Cummins' first female product engineer retiring after nearly 40 years in a pioneering role

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Updated Jan 27, 2023
Cummins first female engineer
Amy Boerger, Cummins vice president and general manager of on-highway for North America, is retiring in March following a nearly 40-year career. Srikanth Padmanabahn, president of Cummins' engine business segment, said Boerger has been critical to the company's success and leaves behind a legacy that will propel the company ahead. "She is a trusted partner and advisor and has strengthened many customer relationships that are more important than ever as they look to us for the solutions of today and tomorrow during this period of energy transition,” Padmanabahn said.

Covid, emissions regulations, new engine technologies, diversity in the workplace and the list goes on.

Amy Boerger, Cummins vice president and general manager of on-highway for North America, has seen a lot of changes through her nearly 40 years at the Indiana-based company.

As she prepares for retirement at the end of March, Boerger talked with Commercial Carrier Journal this week about some of the more memorable moments in her eventful career, which includes the distinction of becoming Cummins' first female engineer in product engineering and the first woman in her current role as an executive vice president at the 104-year-old company.

Boerger, an EV owner, also talked of industry challenges amid a historic transition to zero-emission commercial vehicles. Boerger’s replacement, Jose Samperio, who will assume the role of executive director and general manager of on-highway for North America, also joined the conversation.

[Related: New EPA rule has trucking groups fuming]

When asked to recall some of the more impactful memories from her past 39 years at Cummins, Boerger didn’t toot her own horn as a historic ceiling breaker in an industry traditionally captained by men. Instead, the first thing she pointed to was a major challenge that will undoubtedly impact the industry for years to come.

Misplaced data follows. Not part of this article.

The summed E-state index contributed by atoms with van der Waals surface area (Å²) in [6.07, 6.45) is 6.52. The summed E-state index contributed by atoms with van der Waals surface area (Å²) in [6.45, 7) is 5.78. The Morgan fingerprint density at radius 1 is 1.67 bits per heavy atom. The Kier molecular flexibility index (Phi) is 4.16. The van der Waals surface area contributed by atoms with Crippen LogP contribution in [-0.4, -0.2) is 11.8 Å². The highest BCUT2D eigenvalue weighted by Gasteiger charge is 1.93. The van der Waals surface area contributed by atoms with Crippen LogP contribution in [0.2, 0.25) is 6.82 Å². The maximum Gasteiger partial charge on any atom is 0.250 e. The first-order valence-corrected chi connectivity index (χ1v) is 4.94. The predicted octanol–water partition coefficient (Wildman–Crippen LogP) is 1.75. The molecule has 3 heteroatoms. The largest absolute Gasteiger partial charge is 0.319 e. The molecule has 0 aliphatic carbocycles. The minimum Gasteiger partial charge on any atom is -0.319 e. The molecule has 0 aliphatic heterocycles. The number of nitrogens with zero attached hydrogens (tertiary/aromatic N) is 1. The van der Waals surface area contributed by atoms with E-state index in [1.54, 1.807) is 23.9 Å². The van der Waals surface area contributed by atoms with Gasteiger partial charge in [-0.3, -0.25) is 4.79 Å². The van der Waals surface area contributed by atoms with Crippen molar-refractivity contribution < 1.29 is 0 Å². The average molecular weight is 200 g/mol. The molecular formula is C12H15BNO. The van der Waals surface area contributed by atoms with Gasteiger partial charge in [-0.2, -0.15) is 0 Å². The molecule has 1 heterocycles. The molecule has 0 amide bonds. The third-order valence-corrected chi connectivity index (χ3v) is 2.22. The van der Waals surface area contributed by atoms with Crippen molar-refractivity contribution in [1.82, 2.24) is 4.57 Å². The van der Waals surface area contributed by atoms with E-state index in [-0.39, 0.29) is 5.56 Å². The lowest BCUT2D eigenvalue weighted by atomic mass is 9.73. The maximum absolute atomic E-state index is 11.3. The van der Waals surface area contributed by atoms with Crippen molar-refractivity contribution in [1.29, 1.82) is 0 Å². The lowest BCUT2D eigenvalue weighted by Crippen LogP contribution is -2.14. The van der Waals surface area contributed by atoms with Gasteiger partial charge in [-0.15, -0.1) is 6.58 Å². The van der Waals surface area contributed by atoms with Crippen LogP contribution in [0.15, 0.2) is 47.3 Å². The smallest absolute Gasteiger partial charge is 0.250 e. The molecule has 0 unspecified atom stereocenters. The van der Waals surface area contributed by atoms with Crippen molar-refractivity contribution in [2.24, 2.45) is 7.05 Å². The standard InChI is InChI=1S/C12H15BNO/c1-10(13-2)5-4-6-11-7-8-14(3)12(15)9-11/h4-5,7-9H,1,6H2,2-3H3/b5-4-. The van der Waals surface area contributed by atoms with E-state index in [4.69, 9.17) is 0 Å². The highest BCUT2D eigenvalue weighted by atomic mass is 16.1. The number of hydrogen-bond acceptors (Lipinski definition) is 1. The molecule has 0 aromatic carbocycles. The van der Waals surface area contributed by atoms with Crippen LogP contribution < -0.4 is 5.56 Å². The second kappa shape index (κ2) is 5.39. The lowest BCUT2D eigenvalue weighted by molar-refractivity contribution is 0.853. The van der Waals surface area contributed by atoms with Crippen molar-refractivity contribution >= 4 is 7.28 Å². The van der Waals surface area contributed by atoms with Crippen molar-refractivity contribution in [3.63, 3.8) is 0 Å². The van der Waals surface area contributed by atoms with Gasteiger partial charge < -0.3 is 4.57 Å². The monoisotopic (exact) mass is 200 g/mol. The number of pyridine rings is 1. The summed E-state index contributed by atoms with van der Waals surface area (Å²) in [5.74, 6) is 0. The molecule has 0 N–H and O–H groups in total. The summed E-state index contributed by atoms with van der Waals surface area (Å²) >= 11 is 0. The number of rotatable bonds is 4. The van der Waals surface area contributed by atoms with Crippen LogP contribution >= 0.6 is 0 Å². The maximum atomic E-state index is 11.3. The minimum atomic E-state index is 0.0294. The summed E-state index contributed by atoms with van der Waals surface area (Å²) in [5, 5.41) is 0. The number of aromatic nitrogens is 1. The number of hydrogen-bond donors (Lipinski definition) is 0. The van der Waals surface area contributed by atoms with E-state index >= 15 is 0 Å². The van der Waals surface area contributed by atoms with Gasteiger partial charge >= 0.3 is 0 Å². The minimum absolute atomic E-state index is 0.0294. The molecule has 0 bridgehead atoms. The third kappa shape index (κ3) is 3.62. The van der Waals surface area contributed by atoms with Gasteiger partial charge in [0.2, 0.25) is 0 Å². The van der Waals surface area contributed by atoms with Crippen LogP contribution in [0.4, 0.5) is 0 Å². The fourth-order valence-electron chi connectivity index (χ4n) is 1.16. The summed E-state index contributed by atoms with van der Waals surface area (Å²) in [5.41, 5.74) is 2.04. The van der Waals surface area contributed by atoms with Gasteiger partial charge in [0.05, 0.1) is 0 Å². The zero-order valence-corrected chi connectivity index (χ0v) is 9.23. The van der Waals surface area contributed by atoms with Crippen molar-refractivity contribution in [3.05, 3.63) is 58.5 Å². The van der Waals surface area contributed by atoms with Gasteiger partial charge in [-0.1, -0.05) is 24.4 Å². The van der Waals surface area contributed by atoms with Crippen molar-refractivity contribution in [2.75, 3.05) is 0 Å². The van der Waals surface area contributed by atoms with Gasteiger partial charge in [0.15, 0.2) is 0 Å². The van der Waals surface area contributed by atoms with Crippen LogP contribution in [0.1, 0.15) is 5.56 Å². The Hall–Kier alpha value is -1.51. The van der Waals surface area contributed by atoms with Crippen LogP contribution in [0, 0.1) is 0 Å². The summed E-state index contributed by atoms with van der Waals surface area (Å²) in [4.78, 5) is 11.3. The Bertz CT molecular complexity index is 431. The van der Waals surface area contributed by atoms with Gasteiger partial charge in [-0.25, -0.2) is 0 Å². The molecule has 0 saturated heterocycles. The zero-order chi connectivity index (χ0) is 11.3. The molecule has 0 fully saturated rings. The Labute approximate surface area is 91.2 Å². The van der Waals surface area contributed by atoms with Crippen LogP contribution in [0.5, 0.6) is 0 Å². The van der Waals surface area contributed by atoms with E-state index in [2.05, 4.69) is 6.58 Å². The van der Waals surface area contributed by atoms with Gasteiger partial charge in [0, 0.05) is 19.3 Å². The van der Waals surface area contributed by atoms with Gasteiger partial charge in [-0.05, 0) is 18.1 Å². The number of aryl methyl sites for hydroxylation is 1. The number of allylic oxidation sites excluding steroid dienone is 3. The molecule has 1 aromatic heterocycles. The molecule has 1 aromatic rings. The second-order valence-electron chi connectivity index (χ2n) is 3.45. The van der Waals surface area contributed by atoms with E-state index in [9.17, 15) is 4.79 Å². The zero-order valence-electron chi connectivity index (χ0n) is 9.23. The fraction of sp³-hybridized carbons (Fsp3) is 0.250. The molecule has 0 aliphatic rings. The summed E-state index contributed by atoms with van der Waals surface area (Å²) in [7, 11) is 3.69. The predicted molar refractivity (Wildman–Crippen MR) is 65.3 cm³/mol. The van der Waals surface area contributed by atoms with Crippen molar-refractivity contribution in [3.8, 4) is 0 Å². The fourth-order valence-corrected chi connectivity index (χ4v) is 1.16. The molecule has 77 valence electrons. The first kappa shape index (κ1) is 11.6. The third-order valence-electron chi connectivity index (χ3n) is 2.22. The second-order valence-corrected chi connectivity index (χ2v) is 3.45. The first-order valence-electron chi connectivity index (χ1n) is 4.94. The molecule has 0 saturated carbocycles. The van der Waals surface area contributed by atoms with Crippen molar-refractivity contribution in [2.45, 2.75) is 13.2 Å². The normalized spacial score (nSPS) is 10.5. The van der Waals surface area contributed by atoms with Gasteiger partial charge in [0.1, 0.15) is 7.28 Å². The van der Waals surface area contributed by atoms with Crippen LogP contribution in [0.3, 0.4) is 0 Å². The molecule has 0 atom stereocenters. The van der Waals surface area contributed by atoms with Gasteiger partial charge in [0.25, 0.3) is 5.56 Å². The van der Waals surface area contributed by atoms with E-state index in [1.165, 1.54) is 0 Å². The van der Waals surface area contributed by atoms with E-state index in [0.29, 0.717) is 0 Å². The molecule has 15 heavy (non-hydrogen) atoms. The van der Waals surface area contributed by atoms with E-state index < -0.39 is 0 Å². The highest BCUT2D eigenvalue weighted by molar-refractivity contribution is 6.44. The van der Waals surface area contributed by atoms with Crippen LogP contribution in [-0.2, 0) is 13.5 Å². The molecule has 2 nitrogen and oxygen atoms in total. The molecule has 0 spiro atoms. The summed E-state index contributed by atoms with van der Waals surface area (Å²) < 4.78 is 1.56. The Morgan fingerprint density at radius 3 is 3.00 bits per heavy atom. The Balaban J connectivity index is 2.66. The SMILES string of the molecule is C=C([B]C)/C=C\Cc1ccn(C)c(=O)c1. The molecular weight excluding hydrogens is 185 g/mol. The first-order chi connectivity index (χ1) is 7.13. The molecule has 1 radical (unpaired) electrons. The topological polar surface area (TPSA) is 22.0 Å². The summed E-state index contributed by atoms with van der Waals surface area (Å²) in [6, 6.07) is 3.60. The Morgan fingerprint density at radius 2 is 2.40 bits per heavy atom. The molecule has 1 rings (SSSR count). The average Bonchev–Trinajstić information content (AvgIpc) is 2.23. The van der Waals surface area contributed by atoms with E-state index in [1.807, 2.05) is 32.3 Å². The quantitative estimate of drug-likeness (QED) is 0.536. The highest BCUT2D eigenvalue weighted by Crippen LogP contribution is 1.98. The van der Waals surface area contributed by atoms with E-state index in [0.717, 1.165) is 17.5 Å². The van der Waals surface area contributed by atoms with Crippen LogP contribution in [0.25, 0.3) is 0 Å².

“I hate to say Covid, but talk about turning the industry on its ear,” Boerger said. “I talk supply chain and regulations about as much as I talk anything anymore. Some of that is actually because of Covid, especially the supply chain, but it's interesting how much has changed. It's almost easier to say what has stayed the same. And you could say what has stayed the same is that it's an industry focused on relationships.”

And of course bolstering those relationships is Cummins’ long lineup of engines, some of which were in service before Boerger joined the company and remain hard at work four decades later. Boerger explained how Cummins’ assembly line in the early 1980s looked a lot different than it does today.

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“In our heavy-duty plant, we were making 400 N14s a day. We weren't really making L10s at that point. We weren't really making medium-duty engines, and we were manufacturing primarily for North America," she said. "So if I think about what's happened over the past 38, almost 39 years, good gosh, we've become so much more global. We've got an amazing product lineup.”

Her favorite engine after nearly 40 years? The X15.

“Having a product that's completely reliable, durable and functioning well for fleets, man is that fun," she said. "It's a tough time to leave Jose with all the fun of working with customers when all of that is running so well.”

SamperioSamperioCumminsBoerger said while Cummins’ latest emissions-compliant engines can work just as hard and with less fuel than their counterparts from years past, there are still some challenges ahead for fleets as pressure grows to more closely analyze data for better fleet efficiency amid growing Environmental, Social and Governance (ESG) goals.

“It's gotten more complicated when you think about managing the data they need in order to run their business that comes off the vehicles, but honestly, that's becoming easier as well,” Boerger said. “Their needs are maybe changing, but the product is evolving along with it.”